In our time we speak of ‘partner choice’ as if it is more or less free. How does it come to a marriage, what precedes it?
Marriage partners most often have approximately the same age (he is usually a little older than she), the same socio-economic background, the same ethnic background, the same level of education (he usually a little more or higher than she),they belong to the same church (even when religion is no longer a dominant factor in society, the chance of divorce is still significantly higher if the background is different) and have similar interests. So there is a strong tendency to seek as a partner and marry someone from the same social category. This is called ‘homogamy’.
Also, it is definitely not true that nowadays parents and other family members or friends do not have any influence over the choice of a partner. Even in modern western culture, there are still many ways in which the opinion of peers and relatives plays a role in the selection process that leads to marriage. In this process, usually a number of partners are tried out till the ‘right’ one is found.
Also, social considerations may play an important part. Someone who aspires to become a politician, will take his public image into account when he chooses a future wife. Likewise, an ambitious woman will select a husband who will give her power and status. Furthermore, there is a strong collective influence which keeps the whole community involved in the continuation of the system of procreation, of which marriage is the public representation.
Must we conclude that in our modern times everything is exactly the same as in the dark past or older cultures elsewhere? No, the development of the past two hundred years has brought us important sexual changes. We now have the prosperity and knowledge that bring dreams of human freedom and emancipation, education and work, life fulfillment and individuality, ever closer to realization.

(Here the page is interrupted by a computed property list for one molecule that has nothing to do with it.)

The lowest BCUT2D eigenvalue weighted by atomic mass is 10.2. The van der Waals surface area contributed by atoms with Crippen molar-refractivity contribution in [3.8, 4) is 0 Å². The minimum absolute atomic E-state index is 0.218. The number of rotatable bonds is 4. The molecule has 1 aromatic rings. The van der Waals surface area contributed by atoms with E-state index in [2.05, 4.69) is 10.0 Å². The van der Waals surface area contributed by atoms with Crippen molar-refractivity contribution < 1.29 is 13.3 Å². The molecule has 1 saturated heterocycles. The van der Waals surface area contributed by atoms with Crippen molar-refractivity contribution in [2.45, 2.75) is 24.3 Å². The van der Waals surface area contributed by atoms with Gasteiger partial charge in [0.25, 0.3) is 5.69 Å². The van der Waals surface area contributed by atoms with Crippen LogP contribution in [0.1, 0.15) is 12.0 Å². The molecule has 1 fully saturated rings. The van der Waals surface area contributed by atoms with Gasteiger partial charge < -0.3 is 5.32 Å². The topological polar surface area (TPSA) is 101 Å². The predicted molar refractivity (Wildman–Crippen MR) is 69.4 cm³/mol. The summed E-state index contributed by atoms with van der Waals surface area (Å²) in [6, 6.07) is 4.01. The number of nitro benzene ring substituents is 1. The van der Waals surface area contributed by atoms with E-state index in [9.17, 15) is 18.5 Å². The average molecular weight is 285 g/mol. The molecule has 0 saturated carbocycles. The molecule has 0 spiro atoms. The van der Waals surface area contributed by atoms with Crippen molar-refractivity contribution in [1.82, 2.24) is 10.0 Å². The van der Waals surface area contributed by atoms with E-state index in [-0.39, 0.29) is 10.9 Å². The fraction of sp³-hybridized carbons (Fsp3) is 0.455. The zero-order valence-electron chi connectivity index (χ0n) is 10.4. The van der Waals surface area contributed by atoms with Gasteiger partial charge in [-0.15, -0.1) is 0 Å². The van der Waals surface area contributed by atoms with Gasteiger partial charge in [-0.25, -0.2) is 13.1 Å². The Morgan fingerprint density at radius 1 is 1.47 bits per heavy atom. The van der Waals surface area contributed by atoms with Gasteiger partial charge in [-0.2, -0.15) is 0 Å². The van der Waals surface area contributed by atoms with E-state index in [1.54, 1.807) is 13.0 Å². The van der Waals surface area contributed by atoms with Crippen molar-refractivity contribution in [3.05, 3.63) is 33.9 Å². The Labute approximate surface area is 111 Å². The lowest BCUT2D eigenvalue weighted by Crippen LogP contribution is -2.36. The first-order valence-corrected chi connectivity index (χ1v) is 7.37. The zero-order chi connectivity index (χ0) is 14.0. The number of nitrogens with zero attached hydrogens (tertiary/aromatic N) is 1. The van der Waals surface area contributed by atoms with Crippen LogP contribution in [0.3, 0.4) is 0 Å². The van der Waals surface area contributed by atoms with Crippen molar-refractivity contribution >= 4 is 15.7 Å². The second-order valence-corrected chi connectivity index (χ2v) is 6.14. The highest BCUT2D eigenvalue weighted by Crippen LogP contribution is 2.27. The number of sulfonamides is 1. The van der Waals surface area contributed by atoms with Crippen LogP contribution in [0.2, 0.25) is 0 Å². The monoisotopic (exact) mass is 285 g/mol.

Since a few hundred years the idea of romantic love as a prerequisite for marriage has settled itself in most people’s minds. It is connected with self-determination as opposed to forced or arranged marriages. The whole novel tradition of the nineteenth and twentieth century has contributed to this idea, by showing how the old sexual system gets into conflict with the new world of ideas.
Next, the idea of birth control has, for the first time in history, become widely accepted . After a century of resistance by conservative religious powers, the knowledge and means are available for everyone to liberate love from reproduction, marriage and family.
Other tangible effects from this process of sexual reform are the legalization of divorce, (in theory) equal rights for men and women, increasing interest in the rights of children and criticism of the family, increased knowledge of sexuality. Many people are aware of the revolutions that have taken place in all these areas.
The greatest changes, however, still lie ahead. One of them is to reduce the importance of partner choice and intensify efforts to promote free love.